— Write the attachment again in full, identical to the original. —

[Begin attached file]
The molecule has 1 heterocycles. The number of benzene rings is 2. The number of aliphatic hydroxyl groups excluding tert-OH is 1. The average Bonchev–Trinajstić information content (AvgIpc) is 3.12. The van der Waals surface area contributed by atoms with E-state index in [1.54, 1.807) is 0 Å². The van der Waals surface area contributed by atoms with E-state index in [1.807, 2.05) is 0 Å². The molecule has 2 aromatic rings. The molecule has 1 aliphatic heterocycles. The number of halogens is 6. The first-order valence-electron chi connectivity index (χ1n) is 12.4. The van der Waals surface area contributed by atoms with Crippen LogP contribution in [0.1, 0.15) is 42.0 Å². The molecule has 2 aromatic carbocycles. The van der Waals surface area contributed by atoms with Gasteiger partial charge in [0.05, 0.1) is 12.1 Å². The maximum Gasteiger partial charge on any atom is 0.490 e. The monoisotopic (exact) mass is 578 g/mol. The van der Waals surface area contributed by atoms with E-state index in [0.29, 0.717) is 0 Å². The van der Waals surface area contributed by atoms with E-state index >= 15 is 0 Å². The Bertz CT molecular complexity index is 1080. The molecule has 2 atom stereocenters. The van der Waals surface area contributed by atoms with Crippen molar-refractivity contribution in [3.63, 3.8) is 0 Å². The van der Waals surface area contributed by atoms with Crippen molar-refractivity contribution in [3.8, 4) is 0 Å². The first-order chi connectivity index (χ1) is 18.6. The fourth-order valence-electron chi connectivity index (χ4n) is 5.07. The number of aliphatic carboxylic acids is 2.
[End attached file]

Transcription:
The molecule has 1 heterocycles. The number of benzene rings is 2. The number of aliphatic hydroxyl groups excluding tert-OH is 1. The average Bonchev–Trinajstić information content (AvgIpc) is 3.12. The van der Waals surface area contributed by atoms with E-state index in [1.54, 1.807) is 0 Å². The van der Waals surface area contributed by atoms with E-state index in [1.807, 2.05) is 0 Å². The molecule has 2 aromatic rings. The molecule has 1 aliphatic heterocycles. The number of halogens is 6. The first-order valence-electron chi connectivity index (χ1n) is 12.4. The van der Waals surface area contributed by atoms with Crippen LogP contribution in [0.1, 0.15) is 42.0 Å². The molecule has 2 aromatic carbocycles. The van der Waals surface area contributed by atoms with Gasteiger partial charge in [0.05, 0.1) is 12.1 Å². The maximum Gasteiger partial charge on any atom is 0.490 e. The monoisotopic (exact) mass is 578 g/mol. The van der Waals surface area contributed by atoms with E-state index in [0.29, 0.717) is 0 Å². The van der Waals surface area contributed by atoms with E-state index >= 15 is 0 Å². The Bertz CT molecular complexity index is 1080. The molecule has 2 atom stereocenters. The van der Waals surface area contributed by atoms with Crippen molar-refractivity contribution in [3.63, 3.8) is 0 Å². The van der Waals surface area contributed by atoms with Crippen molar-refractivity contribution in [3.8, 4) is 0 Å². The first-order chi connectivity index (χ1) is 18.6. The fourth-order valence-electron chi connectivity index (χ4n) is 5.07. The number of aliphatic carboxylic acids is 2.